PA Consulting’s UK analytics lead, Nigel Robinson, discusses how businesses can act on the signals provided by continuous real-time analytics.
The article discusses how continuous real-time analytics, operating at sub-second speed, are finding real-world applicability across industry sectors, such as retail, transport and banking. Their value crux: can businesses act on the signals provided?
It goes on to say that although faster data analysis is always useful, there is no single industry definition of real-time analytics.
Nigel says: “Real time is an often misused moniker. There are clearly applications for it in business and the public sector. We see it in law enforcement, or in retail through recommendation engines. That is the public perception of real time. But often clients see real time as reporting twice-a-day or twice-daily updates to a model.”
Nonetheless, the majority of business analysis suppliers are adding real-time capabilities to their tools, making them easier to roll out and use.
“Real time has been seen as the next big thing, but organisations have tried to implement these solutions [only to find] that the organisation, or its technology, has not been set up to deploy it,” Nigel cautions.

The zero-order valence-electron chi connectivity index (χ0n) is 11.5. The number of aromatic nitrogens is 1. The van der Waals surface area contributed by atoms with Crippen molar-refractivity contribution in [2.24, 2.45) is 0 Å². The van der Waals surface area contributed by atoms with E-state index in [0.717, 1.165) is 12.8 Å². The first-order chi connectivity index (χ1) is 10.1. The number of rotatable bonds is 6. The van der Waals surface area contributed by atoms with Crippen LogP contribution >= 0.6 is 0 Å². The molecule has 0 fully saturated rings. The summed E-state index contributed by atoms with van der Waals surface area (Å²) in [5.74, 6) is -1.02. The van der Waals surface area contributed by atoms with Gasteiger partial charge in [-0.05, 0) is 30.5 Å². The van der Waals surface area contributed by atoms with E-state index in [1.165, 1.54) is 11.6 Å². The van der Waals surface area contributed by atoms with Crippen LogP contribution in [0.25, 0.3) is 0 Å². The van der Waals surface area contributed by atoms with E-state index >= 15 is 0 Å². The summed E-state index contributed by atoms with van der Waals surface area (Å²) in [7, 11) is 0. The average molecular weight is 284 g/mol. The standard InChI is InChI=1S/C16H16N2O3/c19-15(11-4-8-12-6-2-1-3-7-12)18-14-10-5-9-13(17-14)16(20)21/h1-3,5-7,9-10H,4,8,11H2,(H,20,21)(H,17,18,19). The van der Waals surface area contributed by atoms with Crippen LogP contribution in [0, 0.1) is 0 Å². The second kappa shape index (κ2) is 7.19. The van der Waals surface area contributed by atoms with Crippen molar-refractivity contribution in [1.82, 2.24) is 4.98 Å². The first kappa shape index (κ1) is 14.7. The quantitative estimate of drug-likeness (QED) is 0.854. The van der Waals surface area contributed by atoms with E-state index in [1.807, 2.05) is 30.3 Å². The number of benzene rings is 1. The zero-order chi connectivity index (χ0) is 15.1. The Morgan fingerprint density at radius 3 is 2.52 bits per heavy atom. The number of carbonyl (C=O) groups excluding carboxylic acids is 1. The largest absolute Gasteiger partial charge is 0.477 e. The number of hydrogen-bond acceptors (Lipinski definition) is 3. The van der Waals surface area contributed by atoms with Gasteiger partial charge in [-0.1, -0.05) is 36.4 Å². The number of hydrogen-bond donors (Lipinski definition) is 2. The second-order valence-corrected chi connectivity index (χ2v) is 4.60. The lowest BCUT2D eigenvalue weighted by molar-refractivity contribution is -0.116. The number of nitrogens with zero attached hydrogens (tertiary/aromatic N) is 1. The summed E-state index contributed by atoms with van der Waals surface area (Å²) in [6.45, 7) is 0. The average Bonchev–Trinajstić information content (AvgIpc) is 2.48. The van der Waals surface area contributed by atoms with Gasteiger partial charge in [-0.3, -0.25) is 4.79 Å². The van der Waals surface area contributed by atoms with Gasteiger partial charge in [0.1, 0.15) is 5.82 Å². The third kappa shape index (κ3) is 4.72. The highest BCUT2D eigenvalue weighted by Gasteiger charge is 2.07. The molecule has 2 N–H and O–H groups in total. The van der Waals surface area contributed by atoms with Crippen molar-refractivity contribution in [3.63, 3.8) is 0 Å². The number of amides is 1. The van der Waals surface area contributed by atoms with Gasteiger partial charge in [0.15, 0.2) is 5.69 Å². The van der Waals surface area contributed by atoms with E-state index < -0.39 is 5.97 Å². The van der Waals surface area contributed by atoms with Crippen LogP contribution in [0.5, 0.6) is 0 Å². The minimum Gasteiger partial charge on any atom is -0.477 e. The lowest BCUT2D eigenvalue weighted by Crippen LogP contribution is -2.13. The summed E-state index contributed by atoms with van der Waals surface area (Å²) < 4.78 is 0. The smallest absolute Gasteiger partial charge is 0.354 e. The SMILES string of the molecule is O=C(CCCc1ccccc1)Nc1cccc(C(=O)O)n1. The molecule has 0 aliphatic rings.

As the term suggests, real-time analytics is most useful when a problem needs to be solved quickly. In practice, it comes into its own when it is deployed to solve a known problem with a clearly defined outcome or action. If that outcome can be automated, so much the better.
Nigel points to systems that can check for bus lane infringements, or congestion in airports, stations and other passenger hubs. The firm worked with Dutch rail operator NS to add real-time analysis of carriage congestion to its smartphone app. The “seat finder” function uses IoT data and Lidar technology, and currently covers trains operating between Arnhem, Nijmegen and Den Bosch.
Nigel continues: “Just because you can get information to someone sooner, doesn’t mean they will act on it. That is not a CIO problem, it’s one of broader culture.”
Unless that is addressed, it is a “battle of the truths”, he says. “You have to be led by the data.”